The mineralized tissues of the permanent teeth are not normally resorbed. They are protected in the root canal by the predentin and the odontoblasts and on the root surface by the precementum and the cementoblasts. If the predentin or the precementum becomes mineralized or, in the case of precementum, is mechanically damaged or scraped off, osteoclast-like cells will colonize the mineralized or denuded surfaces and resorption will ensue. However, resorbing cells require continuous stimulation during phagocytosis, and stimulation by a denuded dentin or cementum surface is not sufficient to sustain the resorptive process for long. A phagocytic colonization of denuded areas of the root, therefore, will be transient without additional stimulation of the cells, and repair with formation of a cementum-like tissue will occur both in the root canal and on the root surface (Fig. 8.1). This type of resorption is referred to as transient root resorption.
Transient root resorption occurs quite frequently in traumatized teeth and in teeth which have undergone orthodontic and periodontal treatment, but is also seen in other teeth apparently as a result of wear and tear. Transient root resorption is without clinical importance and the resorption defects are usually too small to be detected, even radiographically.
Root resorption which is initiated by a denuded area of the root surface may be sustained by mechanical irritation, increased pressure in the tissue, or infection of the root canal and tubules of the crown and root dentin.
Mechanical stimulation of osteoclasts to sustain a progressive resorption is seen, for example, in root-fractured teeth where the sharp edges of the root fragments are selectively resorbed. Only when the fragments are well rounded and cause no further tissue irritation will the resorption stop (Fig. 8.2).
Pressure resorption in the permanent dentition may be seen during tooth eruption, especially of maxillary canines and mandibular third molars, and in patients with certain tumors impinging on the roots of the teeth. Pressure resorption is also commonly seen during orthodontic movement of teeth, usually in the form of apical resorption and a shortening of the roots (Fig. 8.3). Pressure resorption may be quite destructive if diagnosed late on. However, the resorptive process will be arrested when the stimulation of the resorbing cells stops.
Root resorption sustained by infection is by far the most important clinical condition from an endodontic point of view. It can occur in the root canal (called internal resorption; Fig. 8.4), or on the root surface (referred to as cervical resorption; Fig. 8.5 or external inflammatory resorption; Fig. 8.6), depending on whether the microbial stimuli come from the gingival sulcus or from the root canal. An infectious inflammation is accompanied by the production and release of cytokines such as interleukin-1, tumor necrosis factor, and lymphotoxin, which are mediators of hard-tissue resorption. In addition, prostaglandin E2, bacterial products, and components such as endotoxins will be present. A resorptive process sustained by infection can therefore progress quite rapidly, and in a short time may lead to complete destruction of the root (Fig. 8.6).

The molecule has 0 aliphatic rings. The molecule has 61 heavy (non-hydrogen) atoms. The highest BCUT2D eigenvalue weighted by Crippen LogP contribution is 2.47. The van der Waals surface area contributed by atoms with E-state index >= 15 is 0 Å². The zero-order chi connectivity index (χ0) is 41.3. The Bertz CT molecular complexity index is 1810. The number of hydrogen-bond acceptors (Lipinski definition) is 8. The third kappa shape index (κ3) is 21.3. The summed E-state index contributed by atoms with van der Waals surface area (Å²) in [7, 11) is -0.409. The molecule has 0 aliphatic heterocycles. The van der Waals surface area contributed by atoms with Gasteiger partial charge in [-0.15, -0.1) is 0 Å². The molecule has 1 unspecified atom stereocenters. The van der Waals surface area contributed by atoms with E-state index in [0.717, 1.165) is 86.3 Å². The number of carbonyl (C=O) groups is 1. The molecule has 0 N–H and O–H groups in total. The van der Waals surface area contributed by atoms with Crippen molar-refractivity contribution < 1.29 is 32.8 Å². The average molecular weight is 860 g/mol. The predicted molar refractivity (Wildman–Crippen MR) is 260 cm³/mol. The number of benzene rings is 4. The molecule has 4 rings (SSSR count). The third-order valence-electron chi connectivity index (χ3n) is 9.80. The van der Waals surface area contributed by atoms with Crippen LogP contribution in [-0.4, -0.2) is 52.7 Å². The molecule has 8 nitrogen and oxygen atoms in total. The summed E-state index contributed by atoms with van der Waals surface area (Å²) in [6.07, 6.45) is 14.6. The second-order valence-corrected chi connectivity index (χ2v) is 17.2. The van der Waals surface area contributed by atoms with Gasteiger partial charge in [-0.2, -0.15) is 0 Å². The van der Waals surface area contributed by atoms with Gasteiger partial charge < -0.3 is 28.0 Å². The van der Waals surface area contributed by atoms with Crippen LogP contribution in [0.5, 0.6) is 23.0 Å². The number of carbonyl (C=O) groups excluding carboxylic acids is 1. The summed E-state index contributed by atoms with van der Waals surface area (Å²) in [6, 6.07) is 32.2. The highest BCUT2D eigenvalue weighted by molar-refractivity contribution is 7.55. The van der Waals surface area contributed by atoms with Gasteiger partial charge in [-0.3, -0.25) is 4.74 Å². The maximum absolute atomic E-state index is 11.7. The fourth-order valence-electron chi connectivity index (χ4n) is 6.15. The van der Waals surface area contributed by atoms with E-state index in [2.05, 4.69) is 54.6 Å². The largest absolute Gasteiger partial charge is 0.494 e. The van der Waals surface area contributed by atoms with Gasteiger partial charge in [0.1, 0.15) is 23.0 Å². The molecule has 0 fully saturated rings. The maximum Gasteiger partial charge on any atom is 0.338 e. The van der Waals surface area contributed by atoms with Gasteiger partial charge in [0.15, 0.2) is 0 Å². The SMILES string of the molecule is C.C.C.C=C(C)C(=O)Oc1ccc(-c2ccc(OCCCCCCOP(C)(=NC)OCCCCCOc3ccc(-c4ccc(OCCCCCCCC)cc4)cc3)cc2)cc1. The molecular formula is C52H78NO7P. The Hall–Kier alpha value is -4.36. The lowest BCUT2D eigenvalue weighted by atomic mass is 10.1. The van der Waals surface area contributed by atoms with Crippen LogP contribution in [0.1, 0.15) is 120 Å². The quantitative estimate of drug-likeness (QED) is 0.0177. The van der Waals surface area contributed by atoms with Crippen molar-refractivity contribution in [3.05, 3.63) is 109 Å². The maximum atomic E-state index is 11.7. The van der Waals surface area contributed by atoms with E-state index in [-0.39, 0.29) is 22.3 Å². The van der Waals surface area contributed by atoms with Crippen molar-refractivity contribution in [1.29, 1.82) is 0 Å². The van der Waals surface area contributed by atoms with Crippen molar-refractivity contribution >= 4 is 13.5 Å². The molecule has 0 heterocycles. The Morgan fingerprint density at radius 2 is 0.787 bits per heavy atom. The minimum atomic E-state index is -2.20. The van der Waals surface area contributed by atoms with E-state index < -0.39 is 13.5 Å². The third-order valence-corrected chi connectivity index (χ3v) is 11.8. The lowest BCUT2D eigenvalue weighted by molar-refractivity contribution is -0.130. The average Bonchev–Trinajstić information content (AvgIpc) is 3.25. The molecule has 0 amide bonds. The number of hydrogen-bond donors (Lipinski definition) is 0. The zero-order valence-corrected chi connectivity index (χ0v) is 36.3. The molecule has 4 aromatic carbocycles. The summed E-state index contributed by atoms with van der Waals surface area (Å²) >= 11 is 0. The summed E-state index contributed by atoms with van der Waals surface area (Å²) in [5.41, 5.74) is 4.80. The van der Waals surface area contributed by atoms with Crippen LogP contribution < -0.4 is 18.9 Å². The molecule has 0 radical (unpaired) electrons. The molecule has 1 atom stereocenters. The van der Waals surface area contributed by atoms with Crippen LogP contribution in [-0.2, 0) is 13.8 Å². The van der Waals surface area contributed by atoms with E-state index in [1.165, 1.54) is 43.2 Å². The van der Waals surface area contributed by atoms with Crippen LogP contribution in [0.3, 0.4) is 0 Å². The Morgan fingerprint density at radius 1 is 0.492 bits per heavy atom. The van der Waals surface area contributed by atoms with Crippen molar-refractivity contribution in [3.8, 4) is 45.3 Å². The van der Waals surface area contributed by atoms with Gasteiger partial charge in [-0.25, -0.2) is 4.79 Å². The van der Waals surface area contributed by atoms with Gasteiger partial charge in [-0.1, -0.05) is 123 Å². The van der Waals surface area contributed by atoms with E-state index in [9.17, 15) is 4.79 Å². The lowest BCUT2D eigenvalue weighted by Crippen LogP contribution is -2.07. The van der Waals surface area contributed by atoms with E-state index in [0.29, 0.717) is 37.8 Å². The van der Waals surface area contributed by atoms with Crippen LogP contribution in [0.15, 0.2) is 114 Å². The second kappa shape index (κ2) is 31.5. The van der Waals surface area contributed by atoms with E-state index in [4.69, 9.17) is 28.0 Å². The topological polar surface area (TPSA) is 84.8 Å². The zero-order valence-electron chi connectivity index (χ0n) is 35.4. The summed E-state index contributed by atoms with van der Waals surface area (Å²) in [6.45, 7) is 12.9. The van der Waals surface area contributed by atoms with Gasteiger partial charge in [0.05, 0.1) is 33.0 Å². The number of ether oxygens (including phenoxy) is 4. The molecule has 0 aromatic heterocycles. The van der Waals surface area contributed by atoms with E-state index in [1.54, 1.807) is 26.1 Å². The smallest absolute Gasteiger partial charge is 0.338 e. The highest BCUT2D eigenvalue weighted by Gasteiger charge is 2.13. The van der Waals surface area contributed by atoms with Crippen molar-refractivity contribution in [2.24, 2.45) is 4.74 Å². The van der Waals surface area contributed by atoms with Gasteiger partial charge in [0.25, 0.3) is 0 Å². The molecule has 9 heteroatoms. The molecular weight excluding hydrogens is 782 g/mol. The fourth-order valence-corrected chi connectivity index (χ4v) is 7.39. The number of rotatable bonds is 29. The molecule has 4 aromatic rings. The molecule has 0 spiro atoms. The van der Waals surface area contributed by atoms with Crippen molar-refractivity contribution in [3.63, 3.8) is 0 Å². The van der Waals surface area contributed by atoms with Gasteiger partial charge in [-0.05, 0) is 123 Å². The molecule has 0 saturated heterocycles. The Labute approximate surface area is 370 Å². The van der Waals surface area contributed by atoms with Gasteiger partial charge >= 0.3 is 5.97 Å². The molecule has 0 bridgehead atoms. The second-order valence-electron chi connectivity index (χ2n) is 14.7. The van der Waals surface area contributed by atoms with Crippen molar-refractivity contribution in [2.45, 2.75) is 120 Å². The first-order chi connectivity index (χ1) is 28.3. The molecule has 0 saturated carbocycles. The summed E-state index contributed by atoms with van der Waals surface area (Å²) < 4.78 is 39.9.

Replacement or endosteal root resorption is seen in teeth which have suffered dentoalveolar ankylosis because of necrosis of the periodontal ligament. With time, the roots of these teeth will be replaced by bone (Fig. 8.7).
Traditionally, internal resorption has been associated with a long-standing, chronic inflammation in the pulp (Fig. 8.8). This may hold true in the sense that the transient type of internal resorption discussed above may occur if the odontoblasts in an area of the root canal are destroyed so that the predentin becomes mineralized. However, in teeth with progressive internal resorption where the resorption lacunae are large enough to be diagnosed radiographically, the resorptive activity is sustained by infection of necrotic tissue coronally in the root canal. Bacterial products may then reach areas of the canal with vital pulp tissue through the dentinal tubules (Fig. 8.9). Thus, in order for progressive internal resorption to occur, the dentinal tubules have to have a special and fortuitous course. They have to be open to an area of the root canal where the tissue is necrotic and infected so that microorganisms may enter the tubules, and then lead to an area of the canal with vital pulp tissue. This is a rather unlikely occurrence and probably explains why progressive internal resorption is a rarity in permanent teeth.
An internal resorption lacuna when seen radio-graphically is a definite sign that endodontic treatment is indicated. Clinically in such teeth, one will find pulp necrosis in the pulp chamber and usually in the root canal to a level somewhere coronally to the resorption lacuna. The resorptive area and the root canal apical to this area will contain vital tissue. In some instances, the entire pulp will be necrotic. The resorptive process will then have stopped since obviously vital cells are needed for the resorption to continue. In root canals with vital tissue it may prove difficult to remove the tissue in the resorption lacuna since this cannot be reached by instruments. Irrigation with copious amounts of 5% sodium hypochlorite may have some effect, but the treatment of choice is to pack the canal and the resorption lacuna with calcium hydroxide paste. By the next visit, the calcium hydroxide will have necrotized any remaining tissue in the lacuna, and the necrotic remnants are readily removed by irrigation with sodium hypochlorite.